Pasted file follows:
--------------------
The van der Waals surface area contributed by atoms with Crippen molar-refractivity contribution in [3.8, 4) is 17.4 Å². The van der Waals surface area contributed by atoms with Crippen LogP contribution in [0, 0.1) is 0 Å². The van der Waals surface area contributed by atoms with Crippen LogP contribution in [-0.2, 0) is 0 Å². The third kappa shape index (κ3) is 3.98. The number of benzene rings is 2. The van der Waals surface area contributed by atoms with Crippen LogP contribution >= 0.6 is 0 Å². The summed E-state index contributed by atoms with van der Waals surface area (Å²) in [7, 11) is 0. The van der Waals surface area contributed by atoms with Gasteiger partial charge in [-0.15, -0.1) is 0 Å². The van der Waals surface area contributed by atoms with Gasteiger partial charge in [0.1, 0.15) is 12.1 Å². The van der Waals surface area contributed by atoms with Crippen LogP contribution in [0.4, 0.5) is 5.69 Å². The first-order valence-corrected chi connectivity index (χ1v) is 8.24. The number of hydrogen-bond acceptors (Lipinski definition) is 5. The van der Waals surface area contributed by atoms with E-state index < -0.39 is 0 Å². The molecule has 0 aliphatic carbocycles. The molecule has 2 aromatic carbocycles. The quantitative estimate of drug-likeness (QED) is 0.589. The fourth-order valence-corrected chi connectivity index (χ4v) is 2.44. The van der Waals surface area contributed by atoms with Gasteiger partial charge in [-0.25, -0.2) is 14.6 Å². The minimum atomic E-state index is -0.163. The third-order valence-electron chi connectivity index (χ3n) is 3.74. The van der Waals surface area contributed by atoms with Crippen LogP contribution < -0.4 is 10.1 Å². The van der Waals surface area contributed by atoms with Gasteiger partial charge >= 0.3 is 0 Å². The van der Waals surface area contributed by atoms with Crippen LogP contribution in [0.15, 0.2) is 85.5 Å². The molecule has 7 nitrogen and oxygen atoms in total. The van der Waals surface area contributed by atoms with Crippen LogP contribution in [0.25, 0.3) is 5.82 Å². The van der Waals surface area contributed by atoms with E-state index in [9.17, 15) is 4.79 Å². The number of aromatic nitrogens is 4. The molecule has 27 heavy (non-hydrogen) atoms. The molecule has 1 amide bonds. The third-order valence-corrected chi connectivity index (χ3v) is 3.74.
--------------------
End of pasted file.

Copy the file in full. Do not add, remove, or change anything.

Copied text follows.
The van der Waals surface area contributed by atoms with Crippen molar-refractivity contribution in [3.8, 4) is 17.4 Å². The van der Waals surface area contributed by atoms with Crippen LogP contribution in [0, 0.1) is 0 Å². The van der Waals surface area contributed by atoms with Crippen LogP contribution in [-0.2, 0) is 0 Å². The third kappa shape index (κ3) is 3.98. The number of benzene rings is 2. The van der Waals surface area contributed by atoms with Crippen LogP contribution >= 0.6 is 0 Å². The summed E-state index contributed by atoms with van der Waals surface area (Å²) in [7, 11) is 0. The van der Waals surface area contributed by atoms with Gasteiger partial charge in [-0.15, -0.1) is 0 Å². The van der Waals surface area contributed by atoms with Gasteiger partial charge in [0.1, 0.15) is 12.1 Å². The van der Waals surface area contributed by atoms with Crippen LogP contribution in [0.4, 0.5) is 5.69 Å². The first-order valence-corrected chi connectivity index (χ1v) is 8.24. The number of hydrogen-bond acceptors (Lipinski definition) is 5. The van der Waals surface area contributed by atoms with E-state index < -0.39 is 0 Å². The molecule has 0 aliphatic carbocycles. The molecule has 2 aromatic carbocycles. The quantitative estimate of drug-likeness (QED) is 0.589. The fourth-order valence-corrected chi connectivity index (χ4v) is 2.44. The van der Waals surface area contributed by atoms with Gasteiger partial charge in [-0.25, -0.2) is 14.6 Å². The minimum atomic E-state index is -0.163. The third-order valence-electron chi connectivity index (χ3n) is 3.74. The van der Waals surface area contributed by atoms with Crippen LogP contribution < -0.4 is 10.1 Å². The van der Waals surface area contributed by atoms with Gasteiger partial charge >= 0.3 is 0 Å². The van der Waals surface area contributed by atoms with Crippen LogP contribution in [0.15, 0.2) is 85.5 Å². The molecule has 7 nitrogen and oxygen atoms in total. The van der Waals surface area contributed by atoms with Crippen LogP contribution in [0.25, 0.3) is 5.82 Å². The van der Waals surface area contributed by atoms with E-state index in [9.17, 15) is 4.79 Å². The number of aromatic nitrogens is 4. The molecule has 27 heavy (non-hydrogen) atoms. The molecule has 1 amide bonds. The third-order valence-corrected chi connectivity index (χ3v) is 3.74.